Just because the leafs lost every year since 2004 didn’t mean the leafs could never win or will never win.

Just because we haven’t done transit priority well doesn’t mean we are forever doomed to fail at transit priority.
 
You would think it should be easier to change our lights to give transit priority than spending billions of dollars extra on a subway.

Just because the leafs lost every year since 2004 didn’t mean the leafs could never win or will never win.

Just because we haven’t done transit priority well doesn’t mean we are forever doomed to fail at transit priority.
But it is equally just as easy for a bad politician to come in and turn it off. What you can easily get is a political situation where the quality of the LRT line flip flops depending on which mayor/council is in charge.
 
You would think it should be easier to change our lights to give transit priority than spending billions of dollars extra on a subway.

Just because the leafs lost every year since 2004 didn’t mean the leafs could never win or will never win.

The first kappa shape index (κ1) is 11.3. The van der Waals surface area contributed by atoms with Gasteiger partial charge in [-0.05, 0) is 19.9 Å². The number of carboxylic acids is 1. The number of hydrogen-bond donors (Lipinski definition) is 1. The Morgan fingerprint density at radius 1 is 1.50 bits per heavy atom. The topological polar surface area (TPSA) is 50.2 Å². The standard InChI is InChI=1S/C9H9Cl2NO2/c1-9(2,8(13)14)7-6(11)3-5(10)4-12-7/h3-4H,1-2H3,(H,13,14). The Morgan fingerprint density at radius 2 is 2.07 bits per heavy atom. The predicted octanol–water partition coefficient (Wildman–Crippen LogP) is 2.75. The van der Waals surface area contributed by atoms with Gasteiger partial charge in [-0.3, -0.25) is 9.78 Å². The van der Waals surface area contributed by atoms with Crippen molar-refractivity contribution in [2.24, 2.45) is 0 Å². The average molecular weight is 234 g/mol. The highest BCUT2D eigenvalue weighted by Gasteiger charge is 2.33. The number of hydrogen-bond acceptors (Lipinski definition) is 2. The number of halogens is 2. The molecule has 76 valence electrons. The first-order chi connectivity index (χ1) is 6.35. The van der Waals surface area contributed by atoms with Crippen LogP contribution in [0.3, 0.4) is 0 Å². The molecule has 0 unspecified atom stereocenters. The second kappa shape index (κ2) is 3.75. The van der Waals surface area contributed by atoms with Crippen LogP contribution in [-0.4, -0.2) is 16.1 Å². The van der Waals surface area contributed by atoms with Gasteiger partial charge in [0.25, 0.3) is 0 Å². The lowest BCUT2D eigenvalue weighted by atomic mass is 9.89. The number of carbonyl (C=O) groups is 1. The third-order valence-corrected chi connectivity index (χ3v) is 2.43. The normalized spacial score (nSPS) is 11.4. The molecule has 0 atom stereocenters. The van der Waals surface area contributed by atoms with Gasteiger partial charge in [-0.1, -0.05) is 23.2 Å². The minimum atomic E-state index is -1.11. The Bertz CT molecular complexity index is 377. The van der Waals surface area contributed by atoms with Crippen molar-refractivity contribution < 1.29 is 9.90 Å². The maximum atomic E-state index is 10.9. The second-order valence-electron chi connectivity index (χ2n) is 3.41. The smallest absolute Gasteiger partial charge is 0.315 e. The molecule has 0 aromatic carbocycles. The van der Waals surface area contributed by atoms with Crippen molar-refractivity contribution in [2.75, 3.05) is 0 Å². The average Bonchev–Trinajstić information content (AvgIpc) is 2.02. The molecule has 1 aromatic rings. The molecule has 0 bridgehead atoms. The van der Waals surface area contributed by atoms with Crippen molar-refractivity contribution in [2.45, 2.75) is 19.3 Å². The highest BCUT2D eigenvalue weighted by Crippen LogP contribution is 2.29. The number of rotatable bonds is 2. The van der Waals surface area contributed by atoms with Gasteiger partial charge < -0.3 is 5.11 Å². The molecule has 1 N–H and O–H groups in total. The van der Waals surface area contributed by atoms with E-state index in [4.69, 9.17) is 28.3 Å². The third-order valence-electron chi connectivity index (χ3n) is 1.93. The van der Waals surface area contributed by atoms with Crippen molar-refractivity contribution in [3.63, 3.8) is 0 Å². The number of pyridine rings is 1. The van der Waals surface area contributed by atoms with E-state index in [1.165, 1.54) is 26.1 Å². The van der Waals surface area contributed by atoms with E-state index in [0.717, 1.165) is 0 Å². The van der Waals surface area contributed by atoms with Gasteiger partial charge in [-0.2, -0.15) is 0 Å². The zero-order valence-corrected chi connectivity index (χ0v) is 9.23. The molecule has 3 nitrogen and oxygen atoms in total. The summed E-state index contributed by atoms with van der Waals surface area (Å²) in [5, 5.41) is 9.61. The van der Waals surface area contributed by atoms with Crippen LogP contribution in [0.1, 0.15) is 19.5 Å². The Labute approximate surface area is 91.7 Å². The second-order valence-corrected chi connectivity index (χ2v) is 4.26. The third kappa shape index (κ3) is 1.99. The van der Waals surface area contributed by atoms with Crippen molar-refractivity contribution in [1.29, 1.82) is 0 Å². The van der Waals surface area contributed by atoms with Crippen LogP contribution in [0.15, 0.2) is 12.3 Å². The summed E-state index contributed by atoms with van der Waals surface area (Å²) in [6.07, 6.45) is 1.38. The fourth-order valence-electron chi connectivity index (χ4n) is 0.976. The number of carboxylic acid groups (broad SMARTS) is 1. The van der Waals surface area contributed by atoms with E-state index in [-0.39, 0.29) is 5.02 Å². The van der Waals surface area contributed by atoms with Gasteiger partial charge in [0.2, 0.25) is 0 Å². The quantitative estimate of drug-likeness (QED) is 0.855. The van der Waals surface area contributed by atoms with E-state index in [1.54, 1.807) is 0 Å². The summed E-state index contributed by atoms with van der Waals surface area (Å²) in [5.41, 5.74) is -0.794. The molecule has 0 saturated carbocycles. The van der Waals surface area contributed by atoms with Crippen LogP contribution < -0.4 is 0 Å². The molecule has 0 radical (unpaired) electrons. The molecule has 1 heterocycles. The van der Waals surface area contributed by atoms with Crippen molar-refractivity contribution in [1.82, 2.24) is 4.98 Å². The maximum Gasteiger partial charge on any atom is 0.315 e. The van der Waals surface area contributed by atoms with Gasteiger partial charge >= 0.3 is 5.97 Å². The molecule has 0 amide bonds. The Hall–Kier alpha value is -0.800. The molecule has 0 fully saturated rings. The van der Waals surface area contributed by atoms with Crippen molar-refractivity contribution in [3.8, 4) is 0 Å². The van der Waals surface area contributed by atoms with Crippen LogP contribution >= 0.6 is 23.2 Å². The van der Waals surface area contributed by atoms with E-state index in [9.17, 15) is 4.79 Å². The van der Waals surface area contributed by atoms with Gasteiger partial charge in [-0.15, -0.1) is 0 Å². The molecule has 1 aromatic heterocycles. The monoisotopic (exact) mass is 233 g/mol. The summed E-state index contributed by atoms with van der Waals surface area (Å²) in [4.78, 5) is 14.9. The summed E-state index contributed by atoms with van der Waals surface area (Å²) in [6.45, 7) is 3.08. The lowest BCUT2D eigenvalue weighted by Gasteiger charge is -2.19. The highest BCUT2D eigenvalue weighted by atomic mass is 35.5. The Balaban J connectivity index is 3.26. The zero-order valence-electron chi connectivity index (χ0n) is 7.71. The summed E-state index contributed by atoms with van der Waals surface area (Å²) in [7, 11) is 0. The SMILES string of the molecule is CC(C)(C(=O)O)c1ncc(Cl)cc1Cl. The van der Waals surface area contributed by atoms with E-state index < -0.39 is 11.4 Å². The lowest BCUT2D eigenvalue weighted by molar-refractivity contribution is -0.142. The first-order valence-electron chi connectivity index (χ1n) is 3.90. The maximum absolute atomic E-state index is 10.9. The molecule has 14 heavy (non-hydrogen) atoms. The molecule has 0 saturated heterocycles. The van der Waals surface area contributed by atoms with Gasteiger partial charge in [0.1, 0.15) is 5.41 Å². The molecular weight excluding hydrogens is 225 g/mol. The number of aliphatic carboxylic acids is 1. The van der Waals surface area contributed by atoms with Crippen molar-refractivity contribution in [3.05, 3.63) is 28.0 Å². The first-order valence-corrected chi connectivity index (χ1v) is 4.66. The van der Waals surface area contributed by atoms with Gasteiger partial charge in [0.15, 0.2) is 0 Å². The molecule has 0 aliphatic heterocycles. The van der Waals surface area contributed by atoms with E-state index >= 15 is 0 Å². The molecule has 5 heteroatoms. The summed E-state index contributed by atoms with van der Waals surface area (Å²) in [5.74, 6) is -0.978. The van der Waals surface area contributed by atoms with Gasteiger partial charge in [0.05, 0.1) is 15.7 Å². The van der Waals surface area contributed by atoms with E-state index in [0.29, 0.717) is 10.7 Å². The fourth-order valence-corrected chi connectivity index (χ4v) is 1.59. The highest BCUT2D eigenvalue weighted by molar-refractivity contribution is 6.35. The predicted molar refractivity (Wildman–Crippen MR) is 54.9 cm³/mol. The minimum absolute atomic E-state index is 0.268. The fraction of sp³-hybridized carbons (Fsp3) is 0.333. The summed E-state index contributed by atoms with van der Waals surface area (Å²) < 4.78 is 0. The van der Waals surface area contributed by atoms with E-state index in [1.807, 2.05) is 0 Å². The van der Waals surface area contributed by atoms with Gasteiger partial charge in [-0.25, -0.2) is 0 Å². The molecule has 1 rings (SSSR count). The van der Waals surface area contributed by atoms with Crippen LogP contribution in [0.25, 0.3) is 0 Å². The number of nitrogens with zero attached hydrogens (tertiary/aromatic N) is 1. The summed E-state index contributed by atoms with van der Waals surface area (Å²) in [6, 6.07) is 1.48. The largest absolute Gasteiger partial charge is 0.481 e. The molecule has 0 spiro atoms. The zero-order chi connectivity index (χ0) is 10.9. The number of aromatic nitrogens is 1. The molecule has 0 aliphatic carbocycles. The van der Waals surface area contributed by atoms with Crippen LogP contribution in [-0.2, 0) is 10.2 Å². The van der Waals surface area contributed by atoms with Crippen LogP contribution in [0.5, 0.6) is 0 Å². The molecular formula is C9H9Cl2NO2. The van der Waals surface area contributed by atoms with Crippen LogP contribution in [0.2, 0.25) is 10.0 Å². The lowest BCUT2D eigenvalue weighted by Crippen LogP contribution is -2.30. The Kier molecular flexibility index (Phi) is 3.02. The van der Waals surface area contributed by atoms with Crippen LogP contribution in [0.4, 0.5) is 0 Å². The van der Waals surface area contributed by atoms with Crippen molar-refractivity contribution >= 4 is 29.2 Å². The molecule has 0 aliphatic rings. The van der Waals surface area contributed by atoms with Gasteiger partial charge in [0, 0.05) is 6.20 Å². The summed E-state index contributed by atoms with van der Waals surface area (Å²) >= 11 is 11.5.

Just because we haven’t done transit priority well doesn’t mean we are forever doomed to fail at transit priority.

Since 1967, the Leafs haven't won anything. But it's not mutually exclusive, transit priority is needed, we do need more subways and/or other transit being built...
 
You would think it should be easier to change our lights to give transit priority than spending billions of dollars extra on a subway.

Just because the leafs lost every year since 2004 didn’t mean the leafs could never win or will never win.

Just because we haven’t done transit priority well doesn’t mean we are forever doomed to fail at transit priority.
I'll believe transit priority is possible in Toronto when the streetcar routes get it. The Crosstown transit priority plan was made in bad-faith.
 
An example of how the current traffic signals are designed for the single-occupant motorist is in this tweet. With four way flashing red signals, the streetcars get through faster.
I think your heart's in the right place, and having one person in a car is worse than more than one, or using public transit, but I think it's important to know why people use single-occupancy vehicles.

Personally, I don't think it's because of lack of awareness, but of convenience. There are people that will just never take transit, but I think the vast majority of people take what they believe is their best option available under their own circumstances.


I should add; I'm in favour of signal priority, but I don't like when it's used as a means to an end that isn't making transit better.
 
When no one has priority, the biggest vehicle gets priority. :p
Haha, perhaps. Though, from another school of thought, the smallest brain gets traffic priority.

Tangential, but seemingly every time I'm downtown there are numerous cases of people driving through an intersection when there isn't space and end up blocking traffic the other way.